Dry Herbs for Winter Use
This article was originally published on October 22, 2012 and expired on October 29, 2012. It is provided here for archival purposes and may contain dated information.
I recently harvested herbs from my garden. They are drying in my kitchen so that I will remember to use them regularly. I add them to my evening tea or as added flavor to our meals. Here are some of my favorites.
Lemon balm is true to its name. This plant has a very strong lemon scent and provides a nice subtle lemon flavor. My plant grew about two feet tall this year. Since this is a tender perennial and will most likely not survive our winter, I harvest the entire plant. To dry this plant tie the long stems together and hang the stems upside down. Mine hangs above my kitchen window like a valence. I add a couple leaves to many types of tea, including black and lavender.
Lavender is quickly becoming my favorite evening tea. I grow lots of lavender in my garden. The mild floral scent is heavenly and therapeutic. Studies have shown that just smelling lavender can reduce anxiety. Lavender is a perennial plant here and should survive a central Illinois winter. It does prefer a well-drained soil, however, and can die out in early spring if the roots stay wet too long. Since I'm leaving all my plants in my garden, I snipped a few longer shoots off every plant and placed them in a mesh metal basket to dry.
Mint is also a perennial plant, but it can be very invasive in a garden. My plants grow in a secluded corner and I am very careful not to allow it to escape to other parts of my yard. The opposite of lavender, mint is considered a "pick-me-up" herb. The slightly crusted whole leaves add zing to water, iced-tea, and mojitos. Spearmint is the traditional mint for use in mint juleps and mint tea.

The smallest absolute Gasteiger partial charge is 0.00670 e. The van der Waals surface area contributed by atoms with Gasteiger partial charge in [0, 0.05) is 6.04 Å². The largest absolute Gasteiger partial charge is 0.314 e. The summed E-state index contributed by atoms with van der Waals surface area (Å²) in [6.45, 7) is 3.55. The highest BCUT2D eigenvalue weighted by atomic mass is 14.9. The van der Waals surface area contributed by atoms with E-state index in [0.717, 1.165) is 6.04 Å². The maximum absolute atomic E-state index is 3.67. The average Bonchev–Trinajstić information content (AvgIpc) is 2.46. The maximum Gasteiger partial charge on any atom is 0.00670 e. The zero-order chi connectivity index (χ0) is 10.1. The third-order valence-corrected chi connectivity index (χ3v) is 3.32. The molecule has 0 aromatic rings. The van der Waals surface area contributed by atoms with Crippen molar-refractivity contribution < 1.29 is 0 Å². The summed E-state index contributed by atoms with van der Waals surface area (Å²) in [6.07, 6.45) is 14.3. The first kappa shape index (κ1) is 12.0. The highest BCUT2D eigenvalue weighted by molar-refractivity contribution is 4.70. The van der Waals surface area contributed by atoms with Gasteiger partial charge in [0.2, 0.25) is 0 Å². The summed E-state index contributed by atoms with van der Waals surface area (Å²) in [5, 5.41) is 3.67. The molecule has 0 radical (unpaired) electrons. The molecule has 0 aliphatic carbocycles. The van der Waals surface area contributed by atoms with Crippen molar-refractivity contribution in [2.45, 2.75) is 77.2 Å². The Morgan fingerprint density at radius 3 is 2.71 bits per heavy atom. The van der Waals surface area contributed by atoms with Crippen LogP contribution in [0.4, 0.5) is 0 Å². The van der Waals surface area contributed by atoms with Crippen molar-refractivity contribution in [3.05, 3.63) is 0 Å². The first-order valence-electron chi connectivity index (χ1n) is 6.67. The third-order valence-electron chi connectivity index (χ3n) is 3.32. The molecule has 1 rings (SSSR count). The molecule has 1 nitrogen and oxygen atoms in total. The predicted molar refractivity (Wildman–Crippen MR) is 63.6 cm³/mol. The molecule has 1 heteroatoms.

Sage is a staple of my herb garden. I use it fresh and dried. Dried ground sage is a required ingredient in my meatloaf and turkey stuffing. I've been using the fresh leaves this summer to make a sage tea. It tastes just like turkey stuffing and is surprisingly good. This is also a perennial plant that overwinters here. I cut a few leaves off the plants and dry them in a wicker basket. I've also used sage leaves to make decorative wreaths. Once the leaves are dry, grind them in a mixer, food processor, or coffee grinder.
Stevia is a new herb in my garden. This natural sweetener is grown as an annual plant in our climate. Therefore, I harvested the entire plant and hung it upside down to dry. Once the leaves are dry, they are crushed to release stevia's sweetening power. For greatest effect, use a coffee grinder. Homegrown stevia lacks the potency of refined white stevia extract available in grocery stores. Still, I find that my homegrown stevia sweetens my herbal teas just fine.
Be sure to cut and dry your herbs so that you can use them all winter. Good air circulation is the key to successfully drying herbs. Sometimes drying is easier if the leaves are stripped from the stems and dried on screens or in food dehydrators. When dry, store the herbs in airtight containers and use regularly. Be sure not to use any pesticides on herbs you harvest to eat.
Source: Rhonda J. Ferree, Extension Educator, Horticulture, email@example.com
Pull date: October 29, 2012
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